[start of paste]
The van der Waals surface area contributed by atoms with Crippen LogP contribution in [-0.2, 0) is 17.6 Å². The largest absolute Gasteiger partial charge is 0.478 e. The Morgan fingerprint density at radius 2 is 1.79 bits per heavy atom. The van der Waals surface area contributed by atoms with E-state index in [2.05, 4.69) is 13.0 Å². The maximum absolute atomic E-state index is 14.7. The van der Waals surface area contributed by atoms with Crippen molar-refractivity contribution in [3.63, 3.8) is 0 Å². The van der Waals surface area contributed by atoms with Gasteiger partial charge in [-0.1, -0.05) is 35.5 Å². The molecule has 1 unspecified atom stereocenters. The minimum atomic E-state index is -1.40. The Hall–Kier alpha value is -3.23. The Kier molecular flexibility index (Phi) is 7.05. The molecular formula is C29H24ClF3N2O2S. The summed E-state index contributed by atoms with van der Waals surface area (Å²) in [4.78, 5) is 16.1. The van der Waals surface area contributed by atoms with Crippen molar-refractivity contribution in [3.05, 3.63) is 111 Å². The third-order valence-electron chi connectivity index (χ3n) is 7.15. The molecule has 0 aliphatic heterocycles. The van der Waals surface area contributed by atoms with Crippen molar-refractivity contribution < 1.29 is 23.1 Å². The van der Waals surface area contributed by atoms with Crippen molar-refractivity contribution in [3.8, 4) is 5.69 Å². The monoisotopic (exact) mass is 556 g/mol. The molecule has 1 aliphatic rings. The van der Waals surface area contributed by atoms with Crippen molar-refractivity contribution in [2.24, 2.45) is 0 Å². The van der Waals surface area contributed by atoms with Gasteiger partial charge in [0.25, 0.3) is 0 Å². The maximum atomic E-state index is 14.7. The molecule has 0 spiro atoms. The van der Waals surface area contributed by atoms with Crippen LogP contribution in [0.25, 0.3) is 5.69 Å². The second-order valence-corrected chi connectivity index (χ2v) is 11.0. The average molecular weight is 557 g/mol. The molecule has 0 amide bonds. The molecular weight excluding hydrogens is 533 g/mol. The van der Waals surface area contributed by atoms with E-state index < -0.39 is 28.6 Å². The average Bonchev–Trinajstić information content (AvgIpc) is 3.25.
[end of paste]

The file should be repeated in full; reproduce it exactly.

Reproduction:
The van der Waals surface area contributed by atoms with Crippen LogP contribution in [-0.2, 0) is 17.6 Å². The largest absolute Gasteiger partial charge is 0.478 e. The Morgan fingerprint density at radius 2 is 1.79 bits per heavy atom. The van der Waals surface area contributed by atoms with E-state index in [2.05, 4.69) is 13.0 Å². The maximum absolute atomic E-state index is 14.7. The van der Waals surface area contributed by atoms with Crippen molar-refractivity contribution in [3.63, 3.8) is 0 Å². The van der Waals surface area contributed by atoms with Gasteiger partial charge in [-0.1, -0.05) is 35.5 Å². The molecule has 1 unspecified atom stereocenters. The minimum atomic E-state index is -1.40. The Hall–Kier alpha value is -3.23. The Kier molecular flexibility index (Phi) is 7.05. The molecular formula is C29H24ClF3N2O2S. The summed E-state index contributed by atoms with van der Waals surface area (Å²) in [4.78, 5) is 16.1. The van der Waals surface area contributed by atoms with Crippen molar-refractivity contribution in [3.05, 3.63) is 111 Å². The third-order valence-electron chi connectivity index (χ3n) is 7.15. The molecule has 0 aliphatic heterocycles. The van der Waals surface area contributed by atoms with Crippen molar-refractivity contribution < 1.29 is 23.1 Å². The van der Waals surface area contributed by atoms with Crippen molar-refractivity contribution in [3.8, 4) is 5.69 Å². The monoisotopic (exact) mass is 556 g/mol. The molecule has 1 aliphatic rings. The van der Waals surface area contributed by atoms with Crippen molar-refractivity contribution in [2.24, 2.45) is 0 Å². The van der Waals surface area contributed by atoms with Gasteiger partial charge in [0.25, 0.3) is 0 Å². The maximum atomic E-state index is 14.7. The molecule has 0 spiro atoms. The van der Waals surface area contributed by atoms with Crippen LogP contribution in [0.25, 0.3) is 5.69 Å². The second-order valence-corrected chi connectivity index (χ2v) is 11.0. The average molecular weight is 557 g/mol. The molecule has 0 amide bonds. The molecular weight excluding hydrogens is 533 g/mol. The van der Waals surface area contributed by atoms with E-state index < -0.39 is 28.6 Å². The average Bonchev–Trinajstić information content (AvgIpc) is 3.25.